Survival varied across sites in Oregon, and was lowest at Sutton and New River. Colwell et al. (2007) found variable survival across habitat types, mirroring a portion of the site differences we found. Likewise, Brudney et al. (2013) found strong differences in survival of Piping Plover chicks across sites. All Oregon sites possess roughly similar habitat (ocean beach and estuary), but spatial variability in survival is likely caused by subtle differences in habitat quality, management, recreation, predator assemblages, and predation pressure. For example, red fox are only predators at the southern-most sites in our study area, crows are more common at the central sites, and ravens are much more numerous at New River than at other sites. These site differences have conservation implications; emphasizing conservation resources on sites with large populations and high survival and productivity is critical to maintaining population growth but may further concentrate a small population. Management to improve survival at poorly performing sites is likely to have a smaller impact on overall productivity, but will increase the suite of active sites.
We did not find an effect of hatch date in our analyses: broods that hatched earlier in the season had no survival advantage. In other Piping and Snowy plover studies, early broods were found to be more likely to fledge than late broods (Colwell et al. 2007, Brudney et al. 2013, Saunders et al. 2014, Catlin et al. 2015). It is possible, especially at the north end of the range, that the expected effect of hatch date is influenced by occasional early-season storms that reduce survival of the earliest broods and by seasonally changing predator populations, especially in Oregon, where cumulative effects of predator control across the season may have benefited later broods.
One of the challenges in working with species at risk is that little information is available on vital rates, population ecology, and mechanisms of decline. At the same time, at-risk species require immediate conservation attention to reverse declining trends (Lavers et al. 2010, Martin et al. 2012). By modeling a single life stage, chick survival to fledging, we demonstrate the effectiveness of predator management (primarily culling and harassment). This analysis, coupled with a previous examination of nest survival (Dinsmore et al. 2014, Pearson et al. 2014), highlights the importance of predator management in recovering Snowy Plovers at the northern end of their range. We also demonstrate the importance of including detection probabilities when estimating survival in future modelling efforts. Moreover, the information gained from our life-stage specific model can now be incorporated in an overall population model using either age- or stage-based matrix models (Caswell 2001, Fieberg and Ellner 2001) or Life-Stage Simulation Analysis (Wisdom and Mills 1997, Wisdom et al. 2000, Camfield et al. 2011) to evaluate the relative importance of different vital rates on population growth. Ultimately this will allow us to identify vital rates most responsive to management and determine where efforts may be best directed to decrease or reverse population declines.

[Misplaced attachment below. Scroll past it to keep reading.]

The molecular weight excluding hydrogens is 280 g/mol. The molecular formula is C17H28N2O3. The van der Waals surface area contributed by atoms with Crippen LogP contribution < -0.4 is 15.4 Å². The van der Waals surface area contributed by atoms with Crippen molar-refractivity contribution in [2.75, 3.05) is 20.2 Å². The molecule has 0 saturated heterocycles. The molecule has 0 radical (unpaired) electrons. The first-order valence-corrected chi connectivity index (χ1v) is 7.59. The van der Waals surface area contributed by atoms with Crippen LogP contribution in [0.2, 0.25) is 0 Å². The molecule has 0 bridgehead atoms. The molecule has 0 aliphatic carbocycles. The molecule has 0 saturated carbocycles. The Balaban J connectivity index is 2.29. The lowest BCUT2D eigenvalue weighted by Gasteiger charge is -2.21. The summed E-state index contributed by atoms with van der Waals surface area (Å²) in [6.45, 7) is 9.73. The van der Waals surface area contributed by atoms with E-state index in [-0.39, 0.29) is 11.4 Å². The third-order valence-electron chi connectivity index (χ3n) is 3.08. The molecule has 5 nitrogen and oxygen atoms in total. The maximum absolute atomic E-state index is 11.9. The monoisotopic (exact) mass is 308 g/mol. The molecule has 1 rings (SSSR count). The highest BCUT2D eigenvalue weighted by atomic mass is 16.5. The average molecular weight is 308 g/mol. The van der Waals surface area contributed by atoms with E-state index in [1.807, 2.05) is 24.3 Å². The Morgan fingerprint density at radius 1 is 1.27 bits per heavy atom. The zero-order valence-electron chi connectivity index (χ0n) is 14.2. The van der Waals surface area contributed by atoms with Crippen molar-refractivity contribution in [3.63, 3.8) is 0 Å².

Snowy Plover management in Oregon has been supported and conducted by Coos Bay District Bureau of Land Management, Siuslaw National Forest, USFWS, Oregon Department of Fish and Wildlife, Oregon Parks and Recreation Department, and USDA Wildlife Services. Monitoring in Oregon was conducted by Oregon Biodiversity Information Center – Institute for Natural Resources, Portland State University. Management in Washington has been supported by USFWS (Willapa National Wildlife Refuge and Lacey Field Office), Washington Department of Fish and Wildlife, Shoalwater Bay Tribe, USDA Wildlife Services, and Washington State Parks. We thank the many field staff who have worked on the Oregon Snowy Plover monitoring crews over the years. We appreciate the support of the Recovery Unit 1 working team.
Funding statement: Funding for this analysis was provided by Coos Bay District BLM. Funding for monitoring work was provided by the partners listed above. None of the funders required their approval before submission or publication of this manuscript.
Ethics statement: This research was conducted in compliance with the Guidelines to the Use of Wild Birds in Research. The Oregon work was conducted under a U.S. Fish and Wildlife Service Endangered Species Act recovery permit (TE839094), an Oregon Department of Fish and Wildlife Scientific Taking Permit (annual renewal), a federal bird banding permit (21825), and Oregon State University (ACUP 3773) and Portland State University (PSU184.108.40.206 and PSU10.07.27.1) Institutional Animal Care and Use permits. The Washington work was covered under a Section 6 agreement with the U.S. Fish and Wildlife Service.
Author contributions: EPG and SFP conceived the idea. EPG, SFP, DJL, and KAC collected the data. SJD analyzed the data and took the lead on writing the paper with contributions from all coauthors.